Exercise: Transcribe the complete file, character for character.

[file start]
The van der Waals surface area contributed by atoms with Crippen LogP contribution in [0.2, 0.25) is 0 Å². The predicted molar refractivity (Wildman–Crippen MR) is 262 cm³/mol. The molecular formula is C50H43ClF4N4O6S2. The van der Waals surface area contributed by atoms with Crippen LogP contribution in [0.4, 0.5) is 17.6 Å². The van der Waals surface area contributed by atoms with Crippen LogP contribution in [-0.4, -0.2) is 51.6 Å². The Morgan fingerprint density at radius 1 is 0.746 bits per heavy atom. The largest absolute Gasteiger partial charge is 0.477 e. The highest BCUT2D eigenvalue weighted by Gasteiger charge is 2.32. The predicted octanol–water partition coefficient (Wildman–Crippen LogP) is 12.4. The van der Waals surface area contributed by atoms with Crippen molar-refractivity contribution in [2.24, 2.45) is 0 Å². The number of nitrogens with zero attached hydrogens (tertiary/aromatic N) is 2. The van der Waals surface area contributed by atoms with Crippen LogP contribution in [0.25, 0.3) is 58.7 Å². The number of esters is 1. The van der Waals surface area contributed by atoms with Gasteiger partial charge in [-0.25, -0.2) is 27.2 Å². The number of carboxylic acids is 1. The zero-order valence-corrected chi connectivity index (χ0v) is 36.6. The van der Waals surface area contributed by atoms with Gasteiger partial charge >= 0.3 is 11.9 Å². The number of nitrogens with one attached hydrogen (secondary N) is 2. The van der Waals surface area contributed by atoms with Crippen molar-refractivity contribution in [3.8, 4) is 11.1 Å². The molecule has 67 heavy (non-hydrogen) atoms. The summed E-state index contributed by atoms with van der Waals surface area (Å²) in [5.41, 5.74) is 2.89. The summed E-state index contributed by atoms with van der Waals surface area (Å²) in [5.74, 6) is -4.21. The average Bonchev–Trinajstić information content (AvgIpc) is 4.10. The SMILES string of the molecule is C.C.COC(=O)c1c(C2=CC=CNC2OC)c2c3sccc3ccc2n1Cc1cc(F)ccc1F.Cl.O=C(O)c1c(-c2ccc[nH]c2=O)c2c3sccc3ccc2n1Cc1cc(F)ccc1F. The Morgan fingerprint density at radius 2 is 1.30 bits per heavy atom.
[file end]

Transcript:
The van der Waals surface area contributed by atoms with Crippen LogP contribution in [0.2, 0.25) is 0 Å². The predicted molar refractivity (Wildman–Crippen MR) is 262 cm³/mol. The molecular formula is C50H43ClF4N4O6S2. The van der Waals surface area contributed by atoms with Crippen LogP contribution in [0.4, 0.5) is 17.6 Å². The van der Waals surface area contributed by atoms with Crippen LogP contribution in [-0.4, -0.2) is 51.6 Å². The Morgan fingerprint density at radius 1 is 0.746 bits per heavy atom. The largest absolute Gasteiger partial charge is 0.477 e. The highest BCUT2D eigenvalue weighted by Gasteiger charge is 2.32. The predicted octanol–water partition coefficient (Wildman–Crippen LogP) is 12.4. The van der Waals surface area contributed by atoms with Crippen molar-refractivity contribution in [2.24, 2.45) is 0 Å². The number of nitrogens with zero attached hydrogens (tertiary/aromatic N) is 2. The van der Waals surface area contributed by atoms with Crippen LogP contribution in [0.25, 0.3) is 58.7 Å². The number of esters is 1. The van der Waals surface area contributed by atoms with Gasteiger partial charge in [-0.25, -0.2) is 27.2 Å². The number of carboxylic acids is 1. The zero-order valence-corrected chi connectivity index (χ0v) is 36.6. The van der Waals surface area contributed by atoms with Gasteiger partial charge >= 0.3 is 11.9 Å². The number of nitrogens with one attached hydrogen (secondary N) is 2. The van der Waals surface area contributed by atoms with Crippen molar-refractivity contribution in [3.8, 4) is 11.1 Å². The molecule has 67 heavy (non-hydrogen) atoms. The summed E-state index contributed by atoms with van der Waals surface area (Å²) in [5.41, 5.74) is 2.89. The summed E-state index contributed by atoms with van der Waals surface area (Å²) in [5.74, 6) is -4.21. The average Bonchev–Trinajstić information content (AvgIpc) is 4.10. The SMILES string of the molecule is C.C.COC(=O)c1c(C2=CC=CNC2OC)c2c3sccc3ccc2n1Cc1cc(F)ccc1F.Cl.O=C(O)c1c(-c2ccc[nH]c2=O)c2c3sccc3ccc2n1Cc1cc(F)ccc1F. The Morgan fingerprint density at radius 2 is 1.30 bits per heavy atom.